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Day 1 16:15 Panel 7

Drama and Culture

Frankopan Hall

Lu Xiao (Lucia), Yan Ran, Zhang Haoxuan

Lu Xiao (Lucia)

Goldsmiths, University of London PhD

The Musical Theatre Encounter: The Chinese Consumption of a Western Form of Entertainment

 

The data from the National Bureau of Statistics of China shows that the national residents’ capita consumption on education, culture and entertainment is $257 in 2015, growing 23.3% compared with 2013. A recent study from British Council has surveyed that 69% Chinese people in the total population of 323.4 million expressed the willingness of going to a theatre including drama and comedy (Malde, 2016). With the globalisation of cultural flows, the cultural policy makers and arts organisations sought to boost people’s engagement of theatre performances. They have shown the desire to create the alternative form of so-called “Chinese musical” inspired by Western musical theatre since the 1990s, and the willingness to employ the American and British business models to facilitate the entertainment industry. This paper sets out to offer insights into understanding Chinese audiences’ post-performance experiences and a general impression of musical theatre, and enquires whether or not the art form and business models are applicable to Chinese economic, social and cultural contexts, which is able to achieve commercial success in order to drive a sustainable cultural economy. Yet few literature explores audiences’ experiences and perception of external cultural forms, and research into theatre audiences is rare outside the West. The anthropological method characterised as web ethnography or netnography has been employed to analyse 66 online reviews on three mega musicals, transferred from the West to China after 2010. Finally, the analysis suggests that Chinese audiences have known musical theatre from a variety of channels and it does not appear to show connections with the Chinese arts or entertainment in terms of understanding a less familiar Western form of entertainment. Moreover, the building of online fan communities is an important means that brings Chinese audiences together for remaking and consuming musical theatre.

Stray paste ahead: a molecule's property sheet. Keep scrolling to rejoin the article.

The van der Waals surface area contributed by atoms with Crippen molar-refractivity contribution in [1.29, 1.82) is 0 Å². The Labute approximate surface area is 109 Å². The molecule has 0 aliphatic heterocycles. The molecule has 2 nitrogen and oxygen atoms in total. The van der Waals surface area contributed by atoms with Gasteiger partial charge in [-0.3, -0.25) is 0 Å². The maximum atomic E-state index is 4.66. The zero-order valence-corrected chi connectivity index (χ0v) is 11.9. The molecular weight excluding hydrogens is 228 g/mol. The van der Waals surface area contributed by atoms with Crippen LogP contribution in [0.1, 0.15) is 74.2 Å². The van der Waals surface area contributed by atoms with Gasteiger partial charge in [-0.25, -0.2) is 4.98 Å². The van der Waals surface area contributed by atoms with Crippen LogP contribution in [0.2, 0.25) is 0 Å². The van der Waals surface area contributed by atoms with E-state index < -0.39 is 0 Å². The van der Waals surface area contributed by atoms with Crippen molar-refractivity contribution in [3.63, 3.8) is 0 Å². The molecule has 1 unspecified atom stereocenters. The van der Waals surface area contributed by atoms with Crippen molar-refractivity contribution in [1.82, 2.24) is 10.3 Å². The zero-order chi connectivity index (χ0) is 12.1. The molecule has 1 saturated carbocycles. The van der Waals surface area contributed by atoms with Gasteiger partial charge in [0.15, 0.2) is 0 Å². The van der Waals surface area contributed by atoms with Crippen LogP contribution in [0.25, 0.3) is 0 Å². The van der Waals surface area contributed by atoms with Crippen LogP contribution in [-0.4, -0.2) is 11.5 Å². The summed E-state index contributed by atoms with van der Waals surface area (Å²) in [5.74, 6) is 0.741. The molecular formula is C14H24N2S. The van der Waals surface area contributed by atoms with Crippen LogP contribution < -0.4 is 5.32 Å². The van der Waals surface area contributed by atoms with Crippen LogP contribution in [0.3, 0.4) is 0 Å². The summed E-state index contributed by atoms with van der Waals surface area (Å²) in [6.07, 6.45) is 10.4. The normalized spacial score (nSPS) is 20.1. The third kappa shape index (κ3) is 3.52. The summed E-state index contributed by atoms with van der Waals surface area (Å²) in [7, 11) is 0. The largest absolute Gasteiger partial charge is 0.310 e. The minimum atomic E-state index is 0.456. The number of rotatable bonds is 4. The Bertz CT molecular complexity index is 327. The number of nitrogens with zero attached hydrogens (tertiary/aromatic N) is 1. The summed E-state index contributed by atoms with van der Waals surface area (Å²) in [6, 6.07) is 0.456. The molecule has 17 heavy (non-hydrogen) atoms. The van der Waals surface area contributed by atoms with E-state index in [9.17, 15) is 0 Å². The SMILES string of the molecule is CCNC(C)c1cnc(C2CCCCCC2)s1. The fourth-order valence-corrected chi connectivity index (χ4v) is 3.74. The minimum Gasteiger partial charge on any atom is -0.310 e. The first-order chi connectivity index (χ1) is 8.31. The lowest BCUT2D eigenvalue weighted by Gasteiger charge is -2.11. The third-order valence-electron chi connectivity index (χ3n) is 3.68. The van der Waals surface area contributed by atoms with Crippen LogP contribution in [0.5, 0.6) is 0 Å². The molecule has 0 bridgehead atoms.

Yan Ran

University of Birmingham, Year 4 PhD in Political Science and International Studies

Cross-class Televisual Carnival: Receptions of TV drama Rural Love Story by the Peasants and the Urban Middle Class in North China

Rural Love Story is China’s longest running comedic TV series. It follows the tiny household stories inside a small village in the North-eastern province of Liaoning. Although this drama depicts the life of peasants, it has attracted attention from a wide range of social groups.
This article focuses on the receptions of Rural Love Story by two different social groups in China: the peasants and the urban middle class. It examines the cross-class appeal of this drama with the concept of televisual style as well as the theories of carnival and cultural identity. There are three research questions in this study: first, what stylistic features are integrated into this TV drama; second, how the peasants and the urban middle class in China subjectively interpret and appropriate Rural Love Story to their own experience of cultural identities; last, how the carnivalisation of the drama’s televisual language helps it to generate a cross-class appeal.